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Just about everyone knows someone who has been bullied, in ways big and small. Understandably, though, many victims are reluctant to speak about their experiences. We found some who aren't.
By JULIET PARAMOR, Tarpon Springs High
Getting prepared to head off to a college anywhere is overwhelming enough, with all the paperwork and lists and shopping, plus the sheer excitement that never seems to let you sleep a full night through.
If you’re heading particularly far away, say, to the opposite coast of the country, you can add the fear of leaving your friends and family, and the frank cluelessness about where you’re going.
I may not be a native Floridian, but I’ve lived here for the past five years. I’ve assimilated to the weather, environment, people and the lifestyle, even if I didn’t do it so willingly. So when I head off to the University of California, Santa Cruz, this summer, I know there will be adjustments to make. I’ll need some ripped calve muscles, a North Face jacket and I should probably work on converting to a vegan diet. Oh, and maybe stop brushing my hair.
As you get ready to move to a new city for college, here are some things you should do.
Check weather history of your destination
Whether you’re moving across the country or across the state, there’s likely to be a weather change from what you’re used to here in Tampa Bay. Going to Tallahassee? You’ll need some warm attire. Heading to a more northern state? East or West Coast? You’re going to be freezing at some point, so you should prepare for a chillier winter than what you’re used to. If you’re leaving the state of Florida, you’re going to be experiencing something called the “four seasons.’’ I know, I know, it sounds a little scary, but don’t worry, at least two of them can be warm, too! Take the time to do a little research for your destination.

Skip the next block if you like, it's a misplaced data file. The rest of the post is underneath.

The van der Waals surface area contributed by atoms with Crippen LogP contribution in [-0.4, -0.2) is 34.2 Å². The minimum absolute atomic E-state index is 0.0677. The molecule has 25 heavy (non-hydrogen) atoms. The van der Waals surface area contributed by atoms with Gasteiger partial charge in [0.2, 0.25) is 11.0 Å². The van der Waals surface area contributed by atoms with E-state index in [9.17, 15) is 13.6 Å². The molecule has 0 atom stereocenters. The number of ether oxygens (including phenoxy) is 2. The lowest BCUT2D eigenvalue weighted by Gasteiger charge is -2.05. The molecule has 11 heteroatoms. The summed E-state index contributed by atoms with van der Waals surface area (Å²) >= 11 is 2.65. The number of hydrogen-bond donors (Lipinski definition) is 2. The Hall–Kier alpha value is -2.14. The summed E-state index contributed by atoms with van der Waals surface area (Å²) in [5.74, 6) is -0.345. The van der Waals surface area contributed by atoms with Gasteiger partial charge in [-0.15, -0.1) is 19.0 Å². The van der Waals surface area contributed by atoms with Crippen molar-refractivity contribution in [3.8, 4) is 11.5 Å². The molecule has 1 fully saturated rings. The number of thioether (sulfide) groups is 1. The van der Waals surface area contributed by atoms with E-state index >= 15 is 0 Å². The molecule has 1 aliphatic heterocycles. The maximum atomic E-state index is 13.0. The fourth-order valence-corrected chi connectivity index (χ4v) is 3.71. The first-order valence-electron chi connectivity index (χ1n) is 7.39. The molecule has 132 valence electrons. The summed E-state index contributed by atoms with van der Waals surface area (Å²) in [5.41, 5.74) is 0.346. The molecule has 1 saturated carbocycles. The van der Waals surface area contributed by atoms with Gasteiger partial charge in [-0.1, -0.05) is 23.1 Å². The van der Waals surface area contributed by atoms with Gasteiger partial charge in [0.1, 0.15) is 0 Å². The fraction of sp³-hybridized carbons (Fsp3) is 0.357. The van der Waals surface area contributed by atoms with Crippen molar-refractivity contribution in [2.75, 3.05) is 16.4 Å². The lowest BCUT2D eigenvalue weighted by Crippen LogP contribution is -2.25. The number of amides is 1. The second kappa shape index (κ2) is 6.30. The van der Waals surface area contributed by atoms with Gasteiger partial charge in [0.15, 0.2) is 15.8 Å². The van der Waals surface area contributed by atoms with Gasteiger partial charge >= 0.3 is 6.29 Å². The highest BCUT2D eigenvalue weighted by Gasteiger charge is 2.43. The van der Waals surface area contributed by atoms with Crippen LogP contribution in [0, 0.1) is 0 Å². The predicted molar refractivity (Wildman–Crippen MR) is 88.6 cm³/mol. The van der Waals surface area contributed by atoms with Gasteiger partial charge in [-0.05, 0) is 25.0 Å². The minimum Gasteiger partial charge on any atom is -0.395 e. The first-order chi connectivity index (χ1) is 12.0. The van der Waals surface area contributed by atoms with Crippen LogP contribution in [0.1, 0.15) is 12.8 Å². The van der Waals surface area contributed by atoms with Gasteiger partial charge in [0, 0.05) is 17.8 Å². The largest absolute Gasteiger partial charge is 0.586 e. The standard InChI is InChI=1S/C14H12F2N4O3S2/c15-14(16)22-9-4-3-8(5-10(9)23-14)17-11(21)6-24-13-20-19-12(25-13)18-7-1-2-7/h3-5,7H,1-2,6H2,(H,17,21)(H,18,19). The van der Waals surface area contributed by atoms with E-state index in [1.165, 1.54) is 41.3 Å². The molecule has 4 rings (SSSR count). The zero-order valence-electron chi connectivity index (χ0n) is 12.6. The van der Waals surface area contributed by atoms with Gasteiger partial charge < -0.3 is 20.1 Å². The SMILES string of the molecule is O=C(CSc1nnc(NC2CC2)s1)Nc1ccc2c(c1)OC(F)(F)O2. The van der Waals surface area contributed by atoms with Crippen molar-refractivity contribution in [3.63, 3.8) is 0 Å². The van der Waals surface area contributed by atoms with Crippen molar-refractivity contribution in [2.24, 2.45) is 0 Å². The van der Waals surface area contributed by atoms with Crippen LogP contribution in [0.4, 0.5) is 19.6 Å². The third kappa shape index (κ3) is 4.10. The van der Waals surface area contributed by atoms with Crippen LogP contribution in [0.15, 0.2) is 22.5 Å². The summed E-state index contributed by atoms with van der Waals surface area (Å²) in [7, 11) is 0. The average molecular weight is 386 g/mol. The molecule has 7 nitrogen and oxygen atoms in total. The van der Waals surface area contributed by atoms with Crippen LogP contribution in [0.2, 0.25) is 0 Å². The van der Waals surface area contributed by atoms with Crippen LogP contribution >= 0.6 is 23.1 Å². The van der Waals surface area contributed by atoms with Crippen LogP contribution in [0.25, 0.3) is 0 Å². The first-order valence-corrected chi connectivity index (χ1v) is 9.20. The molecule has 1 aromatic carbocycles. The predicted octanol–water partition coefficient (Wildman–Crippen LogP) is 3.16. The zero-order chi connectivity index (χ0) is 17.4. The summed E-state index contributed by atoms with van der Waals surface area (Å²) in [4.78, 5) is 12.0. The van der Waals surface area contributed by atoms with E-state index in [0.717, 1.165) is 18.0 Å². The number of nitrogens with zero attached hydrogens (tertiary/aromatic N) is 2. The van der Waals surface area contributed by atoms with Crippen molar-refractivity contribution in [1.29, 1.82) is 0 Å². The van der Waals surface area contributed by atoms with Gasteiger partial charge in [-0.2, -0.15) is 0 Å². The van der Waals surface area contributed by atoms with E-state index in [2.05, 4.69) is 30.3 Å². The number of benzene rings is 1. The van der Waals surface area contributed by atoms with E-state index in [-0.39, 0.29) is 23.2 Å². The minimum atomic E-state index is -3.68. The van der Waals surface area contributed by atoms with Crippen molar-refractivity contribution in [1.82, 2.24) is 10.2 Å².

Investigate nearby cafes and restaurants
Just like at home, you’ll want favorite places to hang out, eat and study with your friends. It is my pleasure to inform you that Starbucks and Panera are fairly well-placed throughout the nation, but you’ll have to scope out the one-of-a-kind cafes and family-owned restaurants wherever you’re headed. Before you leave, open up Google and toggle to your heart’s desire, and once you are in your new home, you’ll meet plenty of locals with recommendations. It’s also fun to go exploring on your own.
Find out what there is to do and how to get there
Despite the expected heavy load of schoolwork, you’re going to have some weekend time to fill and no restrictive parents to force you to finish your homework first. You’ll want to investigate what your college town has to offer. Colleges in or near big cities can have huge nightlife areas: clubs, stand-up, concert venues, etc. Other places might not be so booming, but will have special spots that make your college experience amazing. If you’re bringing a car to school, you’re set for road trips, but if you’re not, get to know the public transportation system. Or make friends with really nice people with cars.
Make connections with other incoming freshmen
It’s easier than ever to search your college’s name on Facebook or Tumblr and find plenty of people who are in the exact same position as you. If you don’t want to seem too creepy, join a group page on Facebook, such as “Washington University in St. Louis Class of 2016” to meet other freshmen.
If you’re more active in the Tumblr world, you know people are rather friendly and you can start up a conversation and get to know each other in a matter of a few “Asks.”